COLEMAN, Ga. (BP) — It was a Christmas season that the 18-year-old Marine would rather not experience. Slogging through the mud in the drizzling, never-ending rain was beginning to wear on the enlisted man’s spirit.
Sleeping on the ground without a bath for months with a stubbly beard growing from not shaving in the winter cold was not his idea of a holiday. He had fond recent memories of Christmas in Greenville, S.C., still fresh from his boyhood days. His grandmother’s Christmas ham and visits with family and friends are what he missed the most.
There would be none of that this year. In fact, he was grateful just to be alive.
What made it worse was being part of a squadron chosen to provide security for the annual USO Christmas program. It just didn’t seem fair.
While thousands enjoyed plenty of Christmas cheer and entertainment, he and his buddies silently guarded a nearly 12-mile arc around Da Nang in South Vietnam.
Their mission was crucial to the enjoyment of fellow soldiers. Several thousand troops enjoying a holiday celebration would be an easy target for North Vietnamese troops slipping through the jungles.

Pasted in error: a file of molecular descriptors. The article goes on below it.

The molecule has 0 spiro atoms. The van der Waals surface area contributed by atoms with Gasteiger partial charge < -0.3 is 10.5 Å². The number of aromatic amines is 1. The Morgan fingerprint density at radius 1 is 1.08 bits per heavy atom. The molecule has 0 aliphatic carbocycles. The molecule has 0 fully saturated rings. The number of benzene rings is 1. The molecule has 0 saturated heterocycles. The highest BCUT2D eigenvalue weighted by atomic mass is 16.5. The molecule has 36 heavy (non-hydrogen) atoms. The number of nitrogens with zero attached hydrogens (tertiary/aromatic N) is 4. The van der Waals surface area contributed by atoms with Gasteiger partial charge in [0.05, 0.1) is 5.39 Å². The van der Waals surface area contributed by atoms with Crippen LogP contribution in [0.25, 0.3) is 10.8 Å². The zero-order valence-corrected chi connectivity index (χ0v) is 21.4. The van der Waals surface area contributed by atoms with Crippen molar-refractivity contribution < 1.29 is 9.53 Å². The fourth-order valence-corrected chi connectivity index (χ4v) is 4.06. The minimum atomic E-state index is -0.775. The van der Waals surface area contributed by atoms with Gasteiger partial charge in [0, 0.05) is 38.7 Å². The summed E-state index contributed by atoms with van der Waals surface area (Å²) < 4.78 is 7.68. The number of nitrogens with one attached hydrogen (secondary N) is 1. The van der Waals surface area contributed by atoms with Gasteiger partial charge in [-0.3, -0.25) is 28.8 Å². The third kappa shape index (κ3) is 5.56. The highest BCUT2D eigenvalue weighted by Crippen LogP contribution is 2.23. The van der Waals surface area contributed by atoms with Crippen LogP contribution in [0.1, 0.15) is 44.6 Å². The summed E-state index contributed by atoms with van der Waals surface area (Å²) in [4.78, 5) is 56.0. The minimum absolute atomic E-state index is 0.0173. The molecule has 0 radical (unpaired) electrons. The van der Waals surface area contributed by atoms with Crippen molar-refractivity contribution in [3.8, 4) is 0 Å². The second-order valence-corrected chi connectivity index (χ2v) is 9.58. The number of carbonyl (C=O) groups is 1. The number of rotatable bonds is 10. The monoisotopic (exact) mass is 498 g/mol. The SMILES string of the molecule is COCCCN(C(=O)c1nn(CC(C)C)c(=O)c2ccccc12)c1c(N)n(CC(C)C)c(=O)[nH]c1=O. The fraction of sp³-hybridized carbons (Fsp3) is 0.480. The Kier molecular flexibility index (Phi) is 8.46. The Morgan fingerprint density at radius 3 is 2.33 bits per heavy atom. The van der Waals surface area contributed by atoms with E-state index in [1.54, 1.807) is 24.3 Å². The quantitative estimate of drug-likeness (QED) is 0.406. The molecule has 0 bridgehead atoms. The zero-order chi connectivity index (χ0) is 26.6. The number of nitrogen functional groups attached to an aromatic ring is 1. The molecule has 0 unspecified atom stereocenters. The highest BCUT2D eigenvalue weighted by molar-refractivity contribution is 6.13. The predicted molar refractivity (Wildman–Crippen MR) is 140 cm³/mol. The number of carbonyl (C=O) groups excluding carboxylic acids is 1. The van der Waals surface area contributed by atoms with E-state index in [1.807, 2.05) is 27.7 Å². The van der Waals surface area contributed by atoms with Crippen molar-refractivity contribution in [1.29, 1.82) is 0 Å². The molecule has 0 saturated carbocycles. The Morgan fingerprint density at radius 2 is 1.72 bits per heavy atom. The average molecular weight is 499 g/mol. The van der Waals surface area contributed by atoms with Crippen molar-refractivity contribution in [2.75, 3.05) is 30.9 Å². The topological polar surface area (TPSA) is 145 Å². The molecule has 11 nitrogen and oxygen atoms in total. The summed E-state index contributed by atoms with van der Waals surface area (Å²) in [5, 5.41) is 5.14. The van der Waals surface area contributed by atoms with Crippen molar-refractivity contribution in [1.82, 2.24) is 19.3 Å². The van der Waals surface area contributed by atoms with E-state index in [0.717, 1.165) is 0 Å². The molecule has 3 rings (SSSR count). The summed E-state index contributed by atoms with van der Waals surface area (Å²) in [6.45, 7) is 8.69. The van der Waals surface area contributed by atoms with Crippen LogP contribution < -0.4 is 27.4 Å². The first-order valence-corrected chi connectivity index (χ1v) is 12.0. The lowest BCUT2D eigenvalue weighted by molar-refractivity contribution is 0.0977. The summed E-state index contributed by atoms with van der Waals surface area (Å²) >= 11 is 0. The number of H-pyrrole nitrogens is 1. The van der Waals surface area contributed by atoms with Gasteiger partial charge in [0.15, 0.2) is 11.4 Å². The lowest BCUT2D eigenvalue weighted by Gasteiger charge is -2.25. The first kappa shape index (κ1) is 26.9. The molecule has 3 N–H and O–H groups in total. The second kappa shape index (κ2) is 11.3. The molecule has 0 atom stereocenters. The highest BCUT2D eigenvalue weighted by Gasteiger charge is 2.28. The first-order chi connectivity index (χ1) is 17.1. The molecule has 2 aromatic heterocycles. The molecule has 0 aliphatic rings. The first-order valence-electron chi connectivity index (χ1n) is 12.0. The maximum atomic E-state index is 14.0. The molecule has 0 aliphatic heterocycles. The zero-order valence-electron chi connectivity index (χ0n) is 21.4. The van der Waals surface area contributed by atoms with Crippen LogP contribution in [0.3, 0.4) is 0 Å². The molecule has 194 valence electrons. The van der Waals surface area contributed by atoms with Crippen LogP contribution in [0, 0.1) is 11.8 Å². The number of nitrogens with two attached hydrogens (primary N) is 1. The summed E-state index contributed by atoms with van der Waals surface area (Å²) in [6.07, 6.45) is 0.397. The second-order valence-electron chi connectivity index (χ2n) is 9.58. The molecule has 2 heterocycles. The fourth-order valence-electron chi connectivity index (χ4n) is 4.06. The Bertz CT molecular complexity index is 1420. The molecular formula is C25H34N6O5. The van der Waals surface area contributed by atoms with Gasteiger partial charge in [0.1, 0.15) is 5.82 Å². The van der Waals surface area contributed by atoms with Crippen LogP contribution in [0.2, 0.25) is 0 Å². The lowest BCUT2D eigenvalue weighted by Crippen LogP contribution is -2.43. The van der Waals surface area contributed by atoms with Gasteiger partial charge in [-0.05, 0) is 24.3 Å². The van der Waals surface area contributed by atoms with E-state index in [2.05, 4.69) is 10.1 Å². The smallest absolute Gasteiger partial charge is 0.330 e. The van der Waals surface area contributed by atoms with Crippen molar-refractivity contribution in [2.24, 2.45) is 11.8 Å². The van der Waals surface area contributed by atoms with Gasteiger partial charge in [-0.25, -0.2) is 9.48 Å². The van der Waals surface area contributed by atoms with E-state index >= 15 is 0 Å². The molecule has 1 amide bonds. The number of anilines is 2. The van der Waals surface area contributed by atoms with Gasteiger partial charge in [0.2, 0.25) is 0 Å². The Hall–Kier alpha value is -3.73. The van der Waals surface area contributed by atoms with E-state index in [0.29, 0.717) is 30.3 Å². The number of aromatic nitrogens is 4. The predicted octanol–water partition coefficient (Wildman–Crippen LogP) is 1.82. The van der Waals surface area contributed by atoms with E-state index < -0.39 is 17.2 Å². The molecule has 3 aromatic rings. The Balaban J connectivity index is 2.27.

For the teenage soldier, this day was just another in a string of cold, overcast winter days. The day is a memory now. A story he tells. For this telling, he prefers to be known only by his first name, Jack
“We were angry, hungry, wet and scared most of the time,” he said. “Our job was to stay alert and patrol to keep the enemy from infiltrating the area and disrupting the show. Needless to say, we weren’t very happy.”
Jack said he and his fellow soldiers spent most of their time “griping, as young Marines are prone to do, about our bad luck. It had rained for what seemed like weeks and was constantly low overcast.”
Dark and gray and miserable. Not an ideal Christmas. Certainly not when it was going to be his first Christmas away from home. (Read more here.)